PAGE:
Location: Royce Hall 314, UCLA
Time: 10:00 AM–11:30 AM, Los Angeles Time
Date: May 26th, 2023
Please join David Robinson, George Kallander, and Sixiang Wang for a roundtable discussion featuring their three new books on Korea and Early Modern Eurasia. They will be joined by KOH Choon Hwee, Assistant Professor of Ottoman History at UCLA
David M. Robinson Robert H.N Ho Professor in Asian Studies, Professor of History, Colgate University. He is a historian of early modern East Asia, most especially China and Korea. His most recent book Korea and the Fall of the Mongol Empire: Alliance, Upheaval, and the Rise of a New East Asian Order (Cambridge University Press, 2022) traces how King Gongmin of Korea navigated the single greatest geopolitical transformation of the world in the fourteenth century to rethink rulership and alliances in East Asia. His current project explores ability and difference in the realm of war and military institutions in early modern China.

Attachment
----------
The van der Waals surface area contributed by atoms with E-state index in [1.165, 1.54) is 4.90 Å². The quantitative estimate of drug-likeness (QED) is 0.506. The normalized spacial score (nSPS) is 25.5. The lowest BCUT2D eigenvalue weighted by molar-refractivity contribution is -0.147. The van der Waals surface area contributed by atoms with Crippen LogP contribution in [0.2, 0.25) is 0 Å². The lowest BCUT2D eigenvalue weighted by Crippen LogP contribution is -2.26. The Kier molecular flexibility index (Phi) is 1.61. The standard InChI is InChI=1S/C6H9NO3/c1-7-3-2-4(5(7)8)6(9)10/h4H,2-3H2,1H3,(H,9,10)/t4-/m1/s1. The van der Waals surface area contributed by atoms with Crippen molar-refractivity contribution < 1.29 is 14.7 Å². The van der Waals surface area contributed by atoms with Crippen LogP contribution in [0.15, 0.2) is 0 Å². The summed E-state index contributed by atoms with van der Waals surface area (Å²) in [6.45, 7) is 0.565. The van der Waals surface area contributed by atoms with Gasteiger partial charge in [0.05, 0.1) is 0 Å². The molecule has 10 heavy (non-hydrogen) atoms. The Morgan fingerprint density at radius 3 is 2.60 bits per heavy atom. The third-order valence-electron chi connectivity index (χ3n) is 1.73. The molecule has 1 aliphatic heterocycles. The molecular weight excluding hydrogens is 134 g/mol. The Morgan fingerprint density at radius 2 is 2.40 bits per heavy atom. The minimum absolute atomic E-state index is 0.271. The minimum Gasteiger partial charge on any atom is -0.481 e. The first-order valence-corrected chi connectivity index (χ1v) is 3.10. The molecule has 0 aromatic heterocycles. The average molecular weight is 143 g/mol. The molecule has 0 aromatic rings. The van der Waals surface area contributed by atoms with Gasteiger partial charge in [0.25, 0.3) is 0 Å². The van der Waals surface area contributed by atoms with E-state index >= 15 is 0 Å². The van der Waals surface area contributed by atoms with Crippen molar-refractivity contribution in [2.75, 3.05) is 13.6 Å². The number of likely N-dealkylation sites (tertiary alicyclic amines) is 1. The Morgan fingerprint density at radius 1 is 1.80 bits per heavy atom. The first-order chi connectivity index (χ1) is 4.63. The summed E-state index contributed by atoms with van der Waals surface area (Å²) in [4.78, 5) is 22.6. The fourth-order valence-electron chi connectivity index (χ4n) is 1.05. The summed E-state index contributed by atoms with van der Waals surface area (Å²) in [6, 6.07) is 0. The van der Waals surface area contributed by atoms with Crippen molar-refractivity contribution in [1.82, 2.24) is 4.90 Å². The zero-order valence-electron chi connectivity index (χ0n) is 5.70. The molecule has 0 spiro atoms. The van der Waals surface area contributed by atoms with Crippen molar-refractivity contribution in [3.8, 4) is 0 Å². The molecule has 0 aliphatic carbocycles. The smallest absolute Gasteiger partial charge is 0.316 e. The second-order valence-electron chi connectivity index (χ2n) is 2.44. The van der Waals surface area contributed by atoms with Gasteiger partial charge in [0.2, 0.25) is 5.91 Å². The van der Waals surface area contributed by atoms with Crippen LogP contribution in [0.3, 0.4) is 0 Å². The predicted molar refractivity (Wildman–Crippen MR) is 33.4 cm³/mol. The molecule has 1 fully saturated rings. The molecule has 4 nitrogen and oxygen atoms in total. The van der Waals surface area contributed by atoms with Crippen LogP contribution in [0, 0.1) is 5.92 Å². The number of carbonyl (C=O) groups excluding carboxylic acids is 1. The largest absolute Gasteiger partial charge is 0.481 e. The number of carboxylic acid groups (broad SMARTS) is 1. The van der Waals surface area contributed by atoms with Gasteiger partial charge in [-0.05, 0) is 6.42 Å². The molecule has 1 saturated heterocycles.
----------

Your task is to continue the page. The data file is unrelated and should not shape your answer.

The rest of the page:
George Kallander is Professor of History at Syracuse University, where he is also Director of the East Asia Program at the Moynihan Institute. His book Human-Animal Relations and the Hunt in Korea and Northeast Asia (Edinburgh University Press, 2023) focuses on animals and hunting in Korea from the 1270s until 1506. During this period, Korean statesmen expanded their influence over people and the environment, and human–animal relations became increasingly significant to politics, national security and elite identities.
Sixiang Wang is a historian of Chosŏn Korea and early modern East Asia. He teaches courses in Korea’s premodern history as well as the history of cultural and intellectual interactions in early modern East Asia. His forthcoming book Boundless Winds of Empire (Columbia University Press, 2023) is a cultural history of diplomacy that traces Chosŏn’s rhetorical and ritual engagement with China. He is an assistant professor in the department of Asian Languages and Cultures, UCLA
Moderator and Discussant
KOH Choon Hwee is assistant professor of Ottoman history at UCLA. She studies the history of the Ottoman empire through its horse-run relay postal system. Her work has appeared in Past & Present and Comparative Studies in Society and History. She plays the darbouka drum with UCLA’s Ottoman music ensemble which will be holding a free public concert at the Schoenberg Hall in June 2023.